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100 years: Utah's Greek community

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    http://www.deseretnews.com/dn/view/0,1249,635157000,00.html Deseret Morning News, Saturday, October 29, 2005 100 years: Utah s Greek community By Susan Whitney
    Message 1 of 1 , Nov 2, 2005

      Deseret Morning News, Saturday, October 29, 2005

      100 years: Utah's Greek community

      By Susan Whitney
      Deseret Morning News

      On Wednesday morning, at Prophet Elias Greek Orthodox Church, Father
      Matthew Gilbert celebrated a service of Divine Liturgy for Saint
      Demetrios the Great Martyr. The congregation included dozens of
      children from the St. Sophia parochial school, which is housed in
      the Prophet Elias Church.

      During the homily, Father Gilbert told Demetrios' story in simple
      words, so the children could understand. He talked of the bravery of
      this saint who was born in the year 270 A.D. and who was killed
      because he would not give up his faith in Christ. Father Gilbert
      urged his listeners to be brave as well.

      Be brave in doing what is right, even if others laugh at you, he
      said. Be brave enough to be a peacemaker. Be brave when you make a
      mistake. Ask for forgiveness and try again.

      "What do you do when you make a mistake on your paper in school?" he
      asked the children. "You erase. You ask for help." In the same way,
      we must ask for God's help every day, he said.

      The children, even the littlest ones, appeared to be paying
      attention to his words. They also seemed to know the liturgy of the
      church. As the service progressed, they knew when to say "Lord, have
      mercy," and when to say "Grant this, O Lord," and they knew when to
      say these words in English and when to say them in Greek.

      Meanwhile, at the Holy Trinity Greek Orthodox Church in downtown
      Salt Lake, Father Michael Kouremetis also conducted a service in
      honor of Saint Demetrios on Wednesday morning. His congregation was
      older, for the most part. But the liturgy — the prayers and the
      responses and the chants and the Bible readings were the same. In
      fact, the same words and the same service for Saint Demetrios was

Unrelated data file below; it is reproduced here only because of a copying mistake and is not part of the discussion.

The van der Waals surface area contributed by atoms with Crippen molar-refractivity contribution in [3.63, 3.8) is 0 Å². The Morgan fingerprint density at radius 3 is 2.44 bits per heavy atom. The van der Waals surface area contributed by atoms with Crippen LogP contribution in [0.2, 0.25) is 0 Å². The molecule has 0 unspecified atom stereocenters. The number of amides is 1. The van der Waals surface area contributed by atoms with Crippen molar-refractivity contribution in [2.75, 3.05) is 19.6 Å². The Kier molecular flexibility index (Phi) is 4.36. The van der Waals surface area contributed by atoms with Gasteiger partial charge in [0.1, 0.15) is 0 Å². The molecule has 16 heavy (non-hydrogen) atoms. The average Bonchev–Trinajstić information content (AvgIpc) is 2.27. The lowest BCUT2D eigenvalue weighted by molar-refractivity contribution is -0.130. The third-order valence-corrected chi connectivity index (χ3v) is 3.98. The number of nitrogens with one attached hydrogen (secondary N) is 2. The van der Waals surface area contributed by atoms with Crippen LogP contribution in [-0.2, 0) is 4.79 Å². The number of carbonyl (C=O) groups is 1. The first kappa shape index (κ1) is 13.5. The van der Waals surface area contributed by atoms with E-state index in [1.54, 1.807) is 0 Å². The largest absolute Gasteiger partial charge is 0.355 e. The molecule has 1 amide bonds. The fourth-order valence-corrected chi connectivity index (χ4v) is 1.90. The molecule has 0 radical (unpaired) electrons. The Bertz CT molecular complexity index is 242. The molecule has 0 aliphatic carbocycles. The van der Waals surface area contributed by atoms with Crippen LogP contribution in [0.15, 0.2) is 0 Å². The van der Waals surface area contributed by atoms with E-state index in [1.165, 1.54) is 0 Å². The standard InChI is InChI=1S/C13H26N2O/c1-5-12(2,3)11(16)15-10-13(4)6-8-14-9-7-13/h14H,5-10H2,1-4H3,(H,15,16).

said in Orthodox churches all over the world, on Wednesday.

      This weekend, Utah's Greek community will celebrate its 100th
      anniversary. People will dine and dance — and take in a history
      display. They'll honor the first immigrants, the men who came to
      work on the railroads and in the mines and the women who married
      them and started families half a world away from their own mothers
      and fathers.

      Constantine Skedros has just finished a church history called "100
      Years of Faith and Fervor."

      Tom Smart, Deseret Morning News
      Above all, they'll celebrate their faith. One hundred years ago this
      month, on 400 West and 400 South in Salt Lake City, the first Greek
      Orthodox Church in Utah was consecrated.

      Father Kouremetis says it is the church that has kept the Greek
      heritage and culture alive in this state. The church has kept the
      language alive and kept families united, generation after
      generation. "The church is the bonding agent which kept us all
      together and gave us, always, hope. Even in the darkest times."

      And there were some hard times, says Constantine Skedros, who has
      just finished a church history called "100 Years of Faith and
      Fervor." The immigrants who came here at the turn of the past
      century came because their families were desperately poor, Skedros

      They probably never intended to stay. They thought they'd send some
      money home, perhaps help pay for a dowry so their sister could
      marry, or tide the family over in a year when the crops had failed.
      When they realized they would stay, they knew they would need to
      make the observances of their faith.

      The 1900 Census showed three Greeks in Utah. But by 1904 there were